Known for thriving in warm climates and for their stunning, wax-like flowers that produce a nearly euphoric aroma. Magnolias are considered an iconic staple of gracious southern landscaping.
However, the Magnolia genus includes 210 flowering plants, including a wide variety of trees and shrubs, and some perform quite well in locations with colder weather — the key is to choose varieties suited for your local climate. Those in the Deep South, for instance, have the ideal environment for the classic Southern Magnolia, while other varieties are better choices for locations farther north.
Here’s what you need to know about successfully cultivating a Magnolia tree in your home landscape:
How to Plant a Magnolia
The best time to plant a magnolia is during late winter or early spring while the tree is still dormant. Because magnolia roots grow horizontally, the planting hole should be slightly wider than it is deep, so make sure it’s at least one-and-a-half times larger than the root ball and slightly less deep. After filling the hole with soil mixed with rich organic compost, tamp the soil down gently to minimize disruption to the roots and water well. Add a layer of organic mulch but don’t mound it around the young tree’s trunk.
Although it can be tempting to plant a magnolia tree near a window so that the spring and early summer breeze will carry the heavenly aroma of the flowers indoors, this should be avoided because the horizontal root systems have the potential to wreak havoc on home foundations. Fortunately, the scent of magnolia flowers is strong enough so that it’s noticeable from a distance.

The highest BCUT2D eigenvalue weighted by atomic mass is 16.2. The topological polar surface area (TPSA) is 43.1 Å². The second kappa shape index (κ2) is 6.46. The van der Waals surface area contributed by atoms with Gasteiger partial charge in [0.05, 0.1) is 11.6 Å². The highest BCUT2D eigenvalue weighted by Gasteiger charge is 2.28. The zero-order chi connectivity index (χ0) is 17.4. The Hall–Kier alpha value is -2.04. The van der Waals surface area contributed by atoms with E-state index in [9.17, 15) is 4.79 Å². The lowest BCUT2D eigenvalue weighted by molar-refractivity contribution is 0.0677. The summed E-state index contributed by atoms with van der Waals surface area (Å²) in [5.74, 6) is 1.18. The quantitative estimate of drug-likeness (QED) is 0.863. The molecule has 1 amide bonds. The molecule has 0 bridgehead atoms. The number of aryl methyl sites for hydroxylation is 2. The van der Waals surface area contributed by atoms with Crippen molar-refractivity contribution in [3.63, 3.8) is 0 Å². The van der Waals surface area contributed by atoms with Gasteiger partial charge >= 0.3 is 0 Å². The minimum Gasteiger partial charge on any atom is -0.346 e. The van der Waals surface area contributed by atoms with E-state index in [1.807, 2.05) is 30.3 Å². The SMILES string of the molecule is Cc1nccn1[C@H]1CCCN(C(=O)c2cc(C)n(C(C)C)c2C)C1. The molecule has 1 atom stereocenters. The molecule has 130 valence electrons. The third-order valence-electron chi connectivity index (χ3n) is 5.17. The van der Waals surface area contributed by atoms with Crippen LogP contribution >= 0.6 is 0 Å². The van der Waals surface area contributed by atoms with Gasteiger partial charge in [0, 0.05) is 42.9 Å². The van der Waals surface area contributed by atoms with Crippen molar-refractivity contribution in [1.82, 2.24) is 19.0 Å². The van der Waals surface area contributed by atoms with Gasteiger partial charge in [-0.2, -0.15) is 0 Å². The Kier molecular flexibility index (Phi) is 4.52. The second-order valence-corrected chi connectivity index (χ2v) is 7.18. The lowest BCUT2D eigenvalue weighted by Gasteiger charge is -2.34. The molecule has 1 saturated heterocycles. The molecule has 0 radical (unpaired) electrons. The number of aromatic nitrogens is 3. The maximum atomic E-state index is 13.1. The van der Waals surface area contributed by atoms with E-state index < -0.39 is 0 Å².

Light and Watering Requirements
Magnolia trees do best when they’re planted in full sun, which means they need to have about six hours of sunlight per day in order to put on their best performance. Their shallow root system means that they may need more summer water than their counterparts with roots that reach deep into the soil to access the underground water closer to the water table. Water your magnolia tree once per week during the first two growing seasons after it’s been planted and twice per month in subsequent years. In times of drought, you may need to water more frequently, although mature, well-established magnolias are fairly drought resistant. Magnolia trees may require more watering in sandy soils.
Soil and Fertilizer Needs
Most Magnolia species thrive in slightly acidic soils, but they can do fairly well when conditions are neutral or even somewhat alkaline, but you should add organic mulch to increase the amount of acid in the soil in this case. Magnolia likes nitrogen, so use a 12-4-8 or a 20-5-10 fertilizer per package directions. Keep in mind that proper fertilization keeps trees healthy so they can more easily resist insect pests as well as bacterial and fungal pathogens.
Temperature and Humidity Needs
Although Magnolias can thrive in areas with colder winter temperatures, some varieties may be damaged or even killed in areas where temperatures routinely drop below 20 degrees Fahrenheit. Those who live in these areas should purchase cold-hardy trees such as Star Magnolia, which grows best in USDA zones 4-8. Southern Magnolias, on the other hand, shouldn’t be planted in anything under zone 7. Most Magnolia species do fine in humid conditions, and some even prefer it that way.
How to Care for Your Magnolia
Because of their ornate appearance, Magnolias are often mistaken for fussy trees that are difficult to grow, probably because their gorgeous blooms resemble carefully tended hothouse flowers, but these trees are surprisingly low-maintenance. Common pests such as aphids, scales, thrips, and various species of caterpillar, but these pests can usually be controlled by adding beneficial insects such as ladybugs to the picture and by including hardscaping features such as birdbaths and birdhouses that attract insect-eating birds to your yard.
Magnolias also don’t require any special pruning — simply remove dead or broken branches on an as-needed basis.
Are Magnolias Toxic?
Magnolias have no known toxicity to humans, domestic pets, or wildlife. However, eating Magnolia berries shouldn’t be encouraged, and digestive and other issues may arise if any parts of the tree are ingested after topical fertilizer, pesticide, or herbicide applications.